Asked in Investing and Financial MarketsBonds and TreasuriesMutual FundsStocksDebentures
What are shares and debentures?
November 07, 2009 6:04AM
A debenture is an unsecured loan you offer to a company. The
company does not give any collateral for the debenture, but pays a
higher rate of interest to its creditors. In case of bankruptcy or
financial difficulties, the debenture holders are paid later than
bondholders. Debentures are different from stocks and bonds,
although all three are types of investment. Below are descriptions
of the different types of investment options for small investors
Debentures and Shares
When you buy shares, you become one of the owners of the company. Your fortunes rise and fall with that of the company. If the stocks of the company soar in value, your investment pays off high dividends, but if the shares decrease in value, the investments are low paying. The higher the risk you take, the higher the rewards you get.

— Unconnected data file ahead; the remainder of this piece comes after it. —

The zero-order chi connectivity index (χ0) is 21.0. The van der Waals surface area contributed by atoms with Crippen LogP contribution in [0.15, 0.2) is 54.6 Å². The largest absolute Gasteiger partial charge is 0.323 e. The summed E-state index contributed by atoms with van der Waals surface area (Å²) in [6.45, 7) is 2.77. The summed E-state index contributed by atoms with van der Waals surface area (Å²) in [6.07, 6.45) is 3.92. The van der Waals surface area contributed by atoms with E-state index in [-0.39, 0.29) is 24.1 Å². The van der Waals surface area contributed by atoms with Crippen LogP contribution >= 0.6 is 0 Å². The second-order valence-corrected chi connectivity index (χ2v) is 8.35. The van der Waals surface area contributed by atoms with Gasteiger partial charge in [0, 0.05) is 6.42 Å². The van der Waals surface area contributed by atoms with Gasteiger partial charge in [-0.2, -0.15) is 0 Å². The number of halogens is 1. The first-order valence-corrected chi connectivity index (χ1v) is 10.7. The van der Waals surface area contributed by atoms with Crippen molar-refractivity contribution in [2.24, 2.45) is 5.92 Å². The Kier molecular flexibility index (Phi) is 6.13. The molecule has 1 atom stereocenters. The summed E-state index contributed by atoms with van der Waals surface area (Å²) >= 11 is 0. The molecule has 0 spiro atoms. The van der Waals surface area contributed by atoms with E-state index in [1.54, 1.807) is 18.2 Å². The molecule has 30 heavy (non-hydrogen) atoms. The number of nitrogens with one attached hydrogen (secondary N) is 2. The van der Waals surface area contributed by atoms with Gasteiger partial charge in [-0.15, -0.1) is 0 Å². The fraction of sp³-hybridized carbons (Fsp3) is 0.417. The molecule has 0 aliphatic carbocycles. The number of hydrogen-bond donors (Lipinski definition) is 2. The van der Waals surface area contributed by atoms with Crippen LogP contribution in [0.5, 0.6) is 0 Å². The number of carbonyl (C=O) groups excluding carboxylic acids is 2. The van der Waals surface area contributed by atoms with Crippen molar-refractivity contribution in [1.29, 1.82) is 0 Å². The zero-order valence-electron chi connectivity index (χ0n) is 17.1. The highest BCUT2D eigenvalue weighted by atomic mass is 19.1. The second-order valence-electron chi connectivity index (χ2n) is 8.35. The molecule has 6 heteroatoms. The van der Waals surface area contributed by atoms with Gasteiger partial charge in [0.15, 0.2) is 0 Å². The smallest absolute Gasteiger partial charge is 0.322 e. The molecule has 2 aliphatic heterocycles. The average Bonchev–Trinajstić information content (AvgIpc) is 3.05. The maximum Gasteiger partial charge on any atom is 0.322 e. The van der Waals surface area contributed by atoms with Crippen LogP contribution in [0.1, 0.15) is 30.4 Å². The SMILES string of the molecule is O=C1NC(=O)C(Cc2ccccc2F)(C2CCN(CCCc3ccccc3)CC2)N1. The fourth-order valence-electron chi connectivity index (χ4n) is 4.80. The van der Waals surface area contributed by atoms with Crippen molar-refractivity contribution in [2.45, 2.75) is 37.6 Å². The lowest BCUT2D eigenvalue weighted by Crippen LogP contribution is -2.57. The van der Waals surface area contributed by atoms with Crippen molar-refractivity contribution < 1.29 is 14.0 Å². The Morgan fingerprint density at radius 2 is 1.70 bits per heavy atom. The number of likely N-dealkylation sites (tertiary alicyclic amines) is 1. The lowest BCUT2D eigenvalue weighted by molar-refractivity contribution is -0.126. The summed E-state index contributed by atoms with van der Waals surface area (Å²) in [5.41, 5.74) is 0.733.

Debentures are more secure than shares, in the sense that you are guaranteed payments with high interest rates. The company pays you interest on the money you lend it until the maturity period, after which, whatever you invested in the company is paid back to you. The interest is the profit you make from debentures. While shares are for those who like to take risks for the sake of high returns, debentures are for people who want a safe and secure income.